Tactically its a bit shit.  It's a one trick pony of autowin.  It doesn't require any sopisticated tactics, it dictates the battlefield and the response of your opponent.  It automatically puts them on the back foot.  It's a really cruddy way to win and a shitty way to lose.  I have exploited it tenaciously in the past.  Most WAAC players would, and even those would admit its cheese.  But when the whole gaming world doesn't take 2/3 of all codex entries - lay on the gorgonzola!

Flames snuffs that out.  The closest thing to a super unit is the Tiger tank - and that's because it really really was.  Suddenly, real tactics play a much bigger part and they are far more sophisticated.  Try taking two GW matching armies - without OP units and then see the 40k tactics blossom.

If you are looking for a heroes game, get good at infinity or Warmachine/Hordes/Malifaux.  These games better reflect to 'individual skirmish' aspect of the original Rogue Trader (infinity), or pumped up superpowers on a WAAC clash of micromanagement (t'others). 

Option Three: Army lists with purpose.

Put simply, the codex is a broken format.  There will always be good and bad units in any codex.  WW2 has plenty of examples of broken units, and often you are looking at an outdated piece of technology.  However, what they do is force particular 'formats' of army list on you.  This means you can choose an armoured company, or a recon unit, or a infantry company, etc etc.  Choosing one sacrifices another option.  Some are over powered is some fashions (the russians can field a penal legion full of flamethrowers, it actually existed...), but the more specialised, the more vulnerable you are.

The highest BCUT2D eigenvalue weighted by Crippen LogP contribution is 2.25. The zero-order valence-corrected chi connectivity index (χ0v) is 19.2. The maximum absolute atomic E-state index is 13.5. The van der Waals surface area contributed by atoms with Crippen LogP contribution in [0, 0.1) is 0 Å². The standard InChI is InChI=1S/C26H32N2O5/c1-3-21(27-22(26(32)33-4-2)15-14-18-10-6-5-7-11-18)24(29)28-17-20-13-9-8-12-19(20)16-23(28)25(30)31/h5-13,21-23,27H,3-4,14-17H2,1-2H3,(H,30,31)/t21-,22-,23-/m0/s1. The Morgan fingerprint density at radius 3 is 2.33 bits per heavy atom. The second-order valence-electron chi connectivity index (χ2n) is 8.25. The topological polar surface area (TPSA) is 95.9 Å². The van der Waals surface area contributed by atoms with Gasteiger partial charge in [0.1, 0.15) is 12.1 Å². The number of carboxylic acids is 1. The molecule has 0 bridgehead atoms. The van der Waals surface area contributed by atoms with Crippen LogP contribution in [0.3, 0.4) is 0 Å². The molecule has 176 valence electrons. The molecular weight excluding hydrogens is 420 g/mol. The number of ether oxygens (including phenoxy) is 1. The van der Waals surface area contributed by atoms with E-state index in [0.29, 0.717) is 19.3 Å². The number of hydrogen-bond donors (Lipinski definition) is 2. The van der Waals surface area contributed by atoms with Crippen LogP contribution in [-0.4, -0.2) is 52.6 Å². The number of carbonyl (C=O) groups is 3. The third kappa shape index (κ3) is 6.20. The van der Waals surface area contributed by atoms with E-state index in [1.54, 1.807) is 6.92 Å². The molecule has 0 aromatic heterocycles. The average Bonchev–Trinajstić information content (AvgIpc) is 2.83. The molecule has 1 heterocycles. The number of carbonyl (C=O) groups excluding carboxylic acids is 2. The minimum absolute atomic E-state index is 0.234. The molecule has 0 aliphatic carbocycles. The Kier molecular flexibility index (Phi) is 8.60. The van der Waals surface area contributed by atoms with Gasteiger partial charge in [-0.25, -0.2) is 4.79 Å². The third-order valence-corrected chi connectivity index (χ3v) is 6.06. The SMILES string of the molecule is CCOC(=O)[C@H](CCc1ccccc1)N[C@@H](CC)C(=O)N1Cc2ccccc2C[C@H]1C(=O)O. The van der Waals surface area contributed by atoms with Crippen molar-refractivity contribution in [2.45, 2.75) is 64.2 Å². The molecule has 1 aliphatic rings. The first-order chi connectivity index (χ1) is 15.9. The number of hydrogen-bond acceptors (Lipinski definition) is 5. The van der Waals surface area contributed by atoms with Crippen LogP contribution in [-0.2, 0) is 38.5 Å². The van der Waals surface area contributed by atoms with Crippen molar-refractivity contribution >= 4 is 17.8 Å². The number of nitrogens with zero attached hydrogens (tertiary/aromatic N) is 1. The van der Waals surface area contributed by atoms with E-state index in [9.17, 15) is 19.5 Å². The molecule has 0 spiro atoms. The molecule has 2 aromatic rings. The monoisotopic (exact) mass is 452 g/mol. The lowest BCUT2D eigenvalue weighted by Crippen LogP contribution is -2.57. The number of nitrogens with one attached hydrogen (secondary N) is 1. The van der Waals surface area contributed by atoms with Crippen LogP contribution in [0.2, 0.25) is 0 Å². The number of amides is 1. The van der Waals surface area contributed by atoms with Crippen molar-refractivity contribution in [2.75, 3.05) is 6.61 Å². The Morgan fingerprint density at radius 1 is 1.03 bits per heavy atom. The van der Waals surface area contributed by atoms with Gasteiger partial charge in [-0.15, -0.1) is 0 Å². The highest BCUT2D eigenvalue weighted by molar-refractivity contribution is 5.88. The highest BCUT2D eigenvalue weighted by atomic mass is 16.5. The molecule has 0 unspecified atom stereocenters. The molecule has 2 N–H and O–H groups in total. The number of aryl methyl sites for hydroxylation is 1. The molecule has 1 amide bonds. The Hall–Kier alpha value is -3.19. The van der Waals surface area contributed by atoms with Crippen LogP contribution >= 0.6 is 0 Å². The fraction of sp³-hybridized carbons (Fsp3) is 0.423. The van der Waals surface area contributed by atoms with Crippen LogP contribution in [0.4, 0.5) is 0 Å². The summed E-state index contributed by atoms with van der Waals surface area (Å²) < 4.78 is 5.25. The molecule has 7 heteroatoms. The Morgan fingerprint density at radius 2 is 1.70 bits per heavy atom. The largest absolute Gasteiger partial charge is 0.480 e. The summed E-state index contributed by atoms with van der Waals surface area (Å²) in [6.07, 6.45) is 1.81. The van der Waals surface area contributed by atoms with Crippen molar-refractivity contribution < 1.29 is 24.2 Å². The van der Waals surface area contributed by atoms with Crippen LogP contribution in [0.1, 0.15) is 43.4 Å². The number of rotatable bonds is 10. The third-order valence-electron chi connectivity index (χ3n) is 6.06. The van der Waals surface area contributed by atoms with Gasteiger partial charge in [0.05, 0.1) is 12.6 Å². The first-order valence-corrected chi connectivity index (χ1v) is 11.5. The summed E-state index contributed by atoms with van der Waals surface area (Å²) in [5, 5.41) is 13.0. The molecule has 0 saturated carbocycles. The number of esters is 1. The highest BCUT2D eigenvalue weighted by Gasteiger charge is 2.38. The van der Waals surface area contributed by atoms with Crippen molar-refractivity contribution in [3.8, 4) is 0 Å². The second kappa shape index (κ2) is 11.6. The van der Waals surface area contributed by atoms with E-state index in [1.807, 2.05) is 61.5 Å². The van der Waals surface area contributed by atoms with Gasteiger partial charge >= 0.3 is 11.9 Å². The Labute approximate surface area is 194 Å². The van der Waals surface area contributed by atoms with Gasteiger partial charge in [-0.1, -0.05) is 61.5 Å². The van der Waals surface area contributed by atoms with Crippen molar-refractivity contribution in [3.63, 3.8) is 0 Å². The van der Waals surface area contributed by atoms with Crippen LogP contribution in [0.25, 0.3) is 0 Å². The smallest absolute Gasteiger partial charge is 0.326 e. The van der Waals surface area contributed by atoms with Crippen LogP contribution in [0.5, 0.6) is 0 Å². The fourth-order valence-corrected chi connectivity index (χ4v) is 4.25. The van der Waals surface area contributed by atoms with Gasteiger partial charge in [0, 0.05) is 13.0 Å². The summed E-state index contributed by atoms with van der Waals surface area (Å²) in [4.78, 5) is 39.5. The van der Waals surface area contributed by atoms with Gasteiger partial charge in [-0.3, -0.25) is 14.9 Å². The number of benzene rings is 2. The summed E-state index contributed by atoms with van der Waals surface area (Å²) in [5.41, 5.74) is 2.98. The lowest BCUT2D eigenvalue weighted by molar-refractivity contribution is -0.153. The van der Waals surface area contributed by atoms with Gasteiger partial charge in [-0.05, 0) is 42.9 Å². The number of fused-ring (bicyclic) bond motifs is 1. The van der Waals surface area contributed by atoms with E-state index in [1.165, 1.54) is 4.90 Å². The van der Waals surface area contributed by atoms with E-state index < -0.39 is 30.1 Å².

You rarely get first choice in any structure.  And importantly, you sometimes are forced to field sub-par units as the 'best' option isn't available.  You have to make sacrifices.

This means that unit spam, cloning and redundancy are all nice to haves but actually you have to make 'real' sacrifices (not just leave behind some commander toy that may have been useful, maybe).

The other advantage is that an infantry company automatically defends against a tank company (because the opposite is absurd)... which brings me to some final few thoughts.


There are some other incidental problems with 40k.  For example:
  1. Why are dug in troops so easy to kill?  In Flames, dug in troops are harder to kill than tanks - which is kinda the point?  You can charge them, or flamethrower them, use antitank weapons or assault them with tanks - but regardless of the infantry type - rifles and machineguns should be of marginal effectiveness (dirt equally fucks up laser, bolts, pulses or spines, its amazing, direct fire weaponry is completely shit at going around corners).
  2. Why are tanks often slower than troops?  This makes no sense at all.  Even the best vehicles are a 'little bit' faster than running troops, unless they are driving at 30mph (turbo boost) and then they can't do anything else ... hang on a minute?
  3. Why is there no downside to running?  Moving at the double has a serious downside in Flames.  If you are running about enemy units can roll DOUBLE their dice at you.  This neatly demonstrates how FUCKING STUPID it is to run into the line of sight of the enemy.  Moving at the double is something you only do in Flames if you REALLY need to be there, or can end the move behind something really solid.  Genestealers running at me with abandon, really hard to shoot - not.
So that's my round up, to each their own and there are lots of positives in 40k.  But some of the issues above continue to irritate me and positively disbalance the game, to the advantage of the share price and the WAAC player with deep pockets.